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Leader admits knowing of priest's child

The Legion of Christ religious order, already discredited for concealing the crimes of its pedophile founder, suffered another blow to its credibility Tuesday after its superior admitted he knew in 2005 that his most prominent priest had fathered a child, yet allowed him to keep teaching and preaching about morality.

The admission by the Rev. Alvaro Corcuera is likely to enrage members of the Legion and its lay branch who have endured years of apologies, hypocrisy and explanations for the crimes of the Catholic order's founder, the Rev. Marcial Maciel, who sexually abused his seminarians and fathered three children with two women.

The Rev. Thomas Williams, the public face of the Legion in America, admitted last week that he had violated his vow of celibacy and fathered a child several years ago, going public with a statement after the Associated Press presented the Legion with the accusation.

Tuesday, Corcuera wrote a letter to Legion members admitting that he had heard rumors of the child before he became superior in 2005 but took Williams' word that they were false. Williams is a well-known U.S. television personality, author and moral theologian.

Corcuera said that after becoming the Legion's superior in 2005, he confirmed Williams' paternity and asked him to withdraw from public ministry. Yet he did nothing to prevent him from teaching morality to seminarians or preaching about ethics on television, in his many speaking engagements or in his 14 books, including "Knowing Right from Wrong: A Christian Guide to Conscience."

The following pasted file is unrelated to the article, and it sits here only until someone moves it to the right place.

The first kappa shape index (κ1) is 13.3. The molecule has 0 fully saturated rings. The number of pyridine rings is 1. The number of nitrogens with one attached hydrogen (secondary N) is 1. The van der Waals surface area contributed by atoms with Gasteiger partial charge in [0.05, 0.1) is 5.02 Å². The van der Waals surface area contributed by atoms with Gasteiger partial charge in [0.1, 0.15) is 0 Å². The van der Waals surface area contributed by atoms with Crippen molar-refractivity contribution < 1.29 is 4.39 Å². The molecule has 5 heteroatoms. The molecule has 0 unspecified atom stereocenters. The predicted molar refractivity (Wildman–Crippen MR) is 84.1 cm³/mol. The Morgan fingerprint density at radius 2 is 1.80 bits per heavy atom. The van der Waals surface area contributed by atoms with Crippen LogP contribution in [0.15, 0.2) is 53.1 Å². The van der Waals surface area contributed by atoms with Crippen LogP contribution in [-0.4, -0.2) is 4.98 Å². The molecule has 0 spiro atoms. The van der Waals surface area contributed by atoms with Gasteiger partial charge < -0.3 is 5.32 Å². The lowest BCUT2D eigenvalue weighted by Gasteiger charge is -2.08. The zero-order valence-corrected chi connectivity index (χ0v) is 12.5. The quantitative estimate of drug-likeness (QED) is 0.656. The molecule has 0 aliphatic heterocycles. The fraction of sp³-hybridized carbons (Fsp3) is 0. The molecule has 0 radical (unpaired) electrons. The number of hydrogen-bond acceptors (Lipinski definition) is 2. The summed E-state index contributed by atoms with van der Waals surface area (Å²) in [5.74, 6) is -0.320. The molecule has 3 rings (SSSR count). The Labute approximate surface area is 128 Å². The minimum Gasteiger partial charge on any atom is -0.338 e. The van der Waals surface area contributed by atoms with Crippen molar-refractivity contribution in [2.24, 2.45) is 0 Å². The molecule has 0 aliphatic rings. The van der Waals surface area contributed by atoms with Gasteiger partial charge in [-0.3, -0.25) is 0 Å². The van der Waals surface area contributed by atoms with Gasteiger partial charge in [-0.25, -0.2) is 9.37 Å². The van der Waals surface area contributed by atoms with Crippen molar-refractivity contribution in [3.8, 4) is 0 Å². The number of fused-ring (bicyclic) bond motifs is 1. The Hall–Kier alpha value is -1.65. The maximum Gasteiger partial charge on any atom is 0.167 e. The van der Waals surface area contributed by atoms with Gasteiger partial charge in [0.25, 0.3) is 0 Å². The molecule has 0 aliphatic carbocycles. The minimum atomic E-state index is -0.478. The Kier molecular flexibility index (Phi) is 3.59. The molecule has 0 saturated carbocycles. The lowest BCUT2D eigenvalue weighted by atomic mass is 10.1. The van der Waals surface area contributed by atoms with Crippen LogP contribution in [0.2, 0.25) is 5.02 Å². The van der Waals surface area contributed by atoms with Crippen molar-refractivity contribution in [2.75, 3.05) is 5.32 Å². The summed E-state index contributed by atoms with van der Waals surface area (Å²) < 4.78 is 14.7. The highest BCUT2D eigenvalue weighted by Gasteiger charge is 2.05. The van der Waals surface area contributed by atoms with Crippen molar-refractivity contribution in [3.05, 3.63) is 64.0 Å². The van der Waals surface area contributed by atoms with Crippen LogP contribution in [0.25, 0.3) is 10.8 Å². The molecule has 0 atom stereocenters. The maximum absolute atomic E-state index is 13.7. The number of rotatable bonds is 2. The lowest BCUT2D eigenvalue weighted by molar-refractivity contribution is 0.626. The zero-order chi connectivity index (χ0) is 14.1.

Williams remained dean of the theology department at the Legion's university in Rome until 2007 -- two years after Corcuera knew about the child. As chancellor of the university, Corcuera could have ousted him, yet Williams taught theology up until this past February when he was removed.

Corcuera said he placed restrictions on Williams' ministry in 2010, but as recently as last month Williams was the keynote speaker at a Legion-affiliated women's conference in Rhode Island and was scheduled to speak at another conference in October in Michigan.

In his letter Tuesday, Corcuera admitted that he "was not diligent in setting proper restrictions and enforcing them."

In a statement Tuesday, Williams said he had resisted Corcuera's encouragement to keep a low profile, saying he had hoped to move beyond the child -- "this sin in my past" -- to do good work for the church.

"I foolishly thought that I had left this sin in my past, and that I could make up for some of the wrong I had done by doing the greatest good possible with the gifts God has given me," Williams wrote in an email to Legion members that was obtained by the AP. "This was an error in judgment, and yet another thing I must ask your forgiveness for."

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